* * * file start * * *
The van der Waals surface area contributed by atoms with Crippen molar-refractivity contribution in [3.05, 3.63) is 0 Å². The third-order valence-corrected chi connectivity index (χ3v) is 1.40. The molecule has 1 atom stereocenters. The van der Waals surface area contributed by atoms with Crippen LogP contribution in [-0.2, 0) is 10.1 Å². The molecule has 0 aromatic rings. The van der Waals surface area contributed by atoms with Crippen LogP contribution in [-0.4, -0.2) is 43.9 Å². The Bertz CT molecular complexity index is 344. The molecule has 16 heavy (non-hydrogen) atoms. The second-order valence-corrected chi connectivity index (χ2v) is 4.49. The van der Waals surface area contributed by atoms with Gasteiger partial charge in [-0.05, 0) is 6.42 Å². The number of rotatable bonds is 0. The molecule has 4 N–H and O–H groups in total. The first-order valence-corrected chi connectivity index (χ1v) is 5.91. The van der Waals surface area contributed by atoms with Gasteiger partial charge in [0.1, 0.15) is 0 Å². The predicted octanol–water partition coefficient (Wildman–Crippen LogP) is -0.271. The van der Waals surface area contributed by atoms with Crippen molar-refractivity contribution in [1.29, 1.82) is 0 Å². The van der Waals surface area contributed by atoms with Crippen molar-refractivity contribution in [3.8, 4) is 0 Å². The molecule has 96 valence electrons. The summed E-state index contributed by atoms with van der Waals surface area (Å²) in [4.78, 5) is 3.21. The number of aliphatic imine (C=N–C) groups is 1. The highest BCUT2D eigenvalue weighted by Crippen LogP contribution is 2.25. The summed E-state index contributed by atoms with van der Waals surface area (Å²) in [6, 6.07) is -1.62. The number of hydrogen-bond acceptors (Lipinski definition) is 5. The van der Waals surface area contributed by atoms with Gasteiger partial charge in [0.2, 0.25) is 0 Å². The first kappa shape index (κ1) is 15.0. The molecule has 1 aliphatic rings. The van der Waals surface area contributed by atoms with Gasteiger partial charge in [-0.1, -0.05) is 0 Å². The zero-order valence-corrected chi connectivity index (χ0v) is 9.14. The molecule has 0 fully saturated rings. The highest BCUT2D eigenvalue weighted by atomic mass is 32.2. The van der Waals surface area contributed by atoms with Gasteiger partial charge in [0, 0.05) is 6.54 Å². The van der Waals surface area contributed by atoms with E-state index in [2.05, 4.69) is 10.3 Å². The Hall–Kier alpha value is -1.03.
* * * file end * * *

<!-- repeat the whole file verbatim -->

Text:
The van der Waals surface area contributed by atoms with Crippen molar-refractivity contribution in [3.05, 3.63) is 0 Å². The third-order valence-corrected chi connectivity index (χ3v) is 1.40. The molecule has 1 atom stereocenters. The van der Waals surface area contributed by atoms with Crippen LogP contribution in [-0.2, 0) is 10.1 Å². The molecule has 0 aromatic rings. The van der Waals surface area contributed by atoms with Crippen LogP contribution in [-0.4, -0.2) is 43.9 Å². The Bertz CT molecular complexity index is 344. The molecule has 16 heavy (non-hydrogen) atoms. The second-order valence-corrected chi connectivity index (χ2v) is 4.49. The van der Waals surface area contributed by atoms with Gasteiger partial charge in [-0.05, 0) is 6.42 Å². The number of rotatable bonds is 0. The molecule has 4 N–H and O–H groups in total. The first-order valence-corrected chi connectivity index (χ1v) is 5.91. The van der Waals surface area contributed by atoms with Gasteiger partial charge in [0.1, 0.15) is 0 Å². The predicted octanol–water partition coefficient (Wildman–Crippen LogP) is -0.271. The van der Waals surface area contributed by atoms with Crippen molar-refractivity contribution in [1.29, 1.82) is 0 Å². The van der Waals surface area contributed by atoms with Crippen molar-refractivity contribution in [3.8, 4) is 0 Å². The molecule has 96 valence electrons. The summed E-state index contributed by atoms with van der Waals surface area (Å²) in [4.78, 5) is 3.21. The number of aliphatic imine (C=N–C) groups is 1. The highest BCUT2D eigenvalue weighted by Crippen LogP contribution is 2.25. The summed E-state index contributed by atoms with van der Waals surface area (Å²) in [6, 6.07) is -1.62. The number of hydrogen-bond acceptors (Lipinski definition) is 5. The van der Waals surface area contributed by atoms with Gasteiger partial charge in [0.2, 0.25) is 0 Å². The first kappa shape index (κ1) is 15.0. The molecule has 1 aliphatic rings. The van der Waals surface area contributed by atoms with Gasteiger partial charge in [-0.1, -0.05) is 0 Å². The zero-order valence-corrected chi connectivity index (χ0v) is 9.14. The molecule has 0 fully saturated rings. The highest BCUT2D eigenvalue weighted by atomic mass is 32.2. The van der Waals surface area contributed by atoms with Gasteiger partial charge in [0, 0.05) is 6.54 Å². The van der Waals surface area contributed by atoms with E-state index in [2.05, 4.69) is 10.3 Å². The Hall–Kier alpha value is -1.03.